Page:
is no longer "Basalt" but "Machinegun."

That's where this piece shines. It's a weird allegorical
reinterpretation of RPGing itself, I think. Maybe capitalism in
general. Hear me out. My thesis goes something like this: Gygax and
Arneson gave us a world where, sure, the trade dress was Late Middle
Ages France Without The Cholera, but the stories? Westerns. Don't let
the longbows fool you: D&D is about How The West Was Won.

Only the Indians were now orcs and hobgoblins and shit, and so we didn't
have to feel the least bit bad about killing them, because it's not like
they were people, right?

Only then, later on--maybe much later on--we said, hey, what? Dude,
that's...a little creepy. And some people went on to do games where
Well Obviously It's The People Who Are The Real Monsters. The thing is,
it's not much fun to kill monsters and take their stuff if you have to
feel guilty about it. Self-aware murderhoboing is uncomfortably close
to straight-up psychopathy.

So: the Dreamlands. HPL's cod-medievalism. Feudalism where you're sure
you're one of the landed gentry, and not a feces-besmeared peasant, and
where the feces and the cholera are discreetly offstage. And, of
course, this follows in a loooooooong tradition of romanticization of,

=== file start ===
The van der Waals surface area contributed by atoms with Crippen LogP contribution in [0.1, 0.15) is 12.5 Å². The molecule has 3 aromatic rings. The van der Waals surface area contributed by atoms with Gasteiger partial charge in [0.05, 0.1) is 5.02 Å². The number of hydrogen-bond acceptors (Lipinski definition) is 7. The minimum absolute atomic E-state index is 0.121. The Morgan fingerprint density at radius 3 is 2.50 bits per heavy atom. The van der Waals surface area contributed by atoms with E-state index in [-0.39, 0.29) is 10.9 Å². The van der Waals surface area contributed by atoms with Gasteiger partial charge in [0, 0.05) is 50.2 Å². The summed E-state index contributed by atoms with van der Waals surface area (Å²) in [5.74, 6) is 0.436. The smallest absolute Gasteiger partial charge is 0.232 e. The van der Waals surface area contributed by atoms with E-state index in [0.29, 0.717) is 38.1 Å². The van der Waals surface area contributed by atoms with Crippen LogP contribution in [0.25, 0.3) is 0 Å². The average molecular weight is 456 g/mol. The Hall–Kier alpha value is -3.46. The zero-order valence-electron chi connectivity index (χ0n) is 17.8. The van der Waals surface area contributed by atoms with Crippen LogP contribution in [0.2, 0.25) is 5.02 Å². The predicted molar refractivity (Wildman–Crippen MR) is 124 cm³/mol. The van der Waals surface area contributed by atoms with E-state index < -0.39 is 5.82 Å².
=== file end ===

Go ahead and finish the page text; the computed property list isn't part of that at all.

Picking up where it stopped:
well, feudalism. Of the Ancien Regime.

Then you've got the Surrealists. Who are, not to put too fine a point
on it, all like "Hey, this Established Social Order sucks. Seriously,
guys, can't you see that it blows goats? It's completely reinforcing
the status quo at the expense of, well, almost everyone except the
very richest motherfuckers."

(Oh, by the way, if you've read this far, you can probably give
Piketty's Capitalism In The Twenty-First Century a miss, because it's
pretty much what I'm saying right now, only with more data and fewer
swears.)

So, you know, it's hard not to sympathize with the Surrealists, or for
those who'd challenge the established social order, because they're
right, it does suck. But tearing down is the easy part. Trying to
build a New World Order? Turns out that not only does it usually suck
just as much, but it sucks in most of the same ways, only the New 1%
are a (maybe) different group of motherfuckers.

So, yeah. That critique applies to Surrealist falling-out-of-love with
Stalinism, but of course it also applies to our wanting to play Not D&D
but always, somehow, coming back to it. And to Capitalism In The
Twenty-First Century (the thing not the book), for that matter. Maybe
Human Endeavor In General.

Anyway, coming back from that tangent: Dreamhounds and The Book Of
Ants
are fun to read. I don't know how the hell you'd ever use them at
your table. If you have some disposable cash and you feel like learning
more about the Surrealists while reading some social critique dressed up
as history dressed up as an RPG (and hey, I thought Qelong was one of
the best RPG books of the decade, so, you know, I'm not being dismissive
here), then you should totally buy this. Or buy it if you just like
Surrealism and want to inflict nightmare-scapes out of Dali or Bunuel or
Max Ernst or Magritte or ... on your players.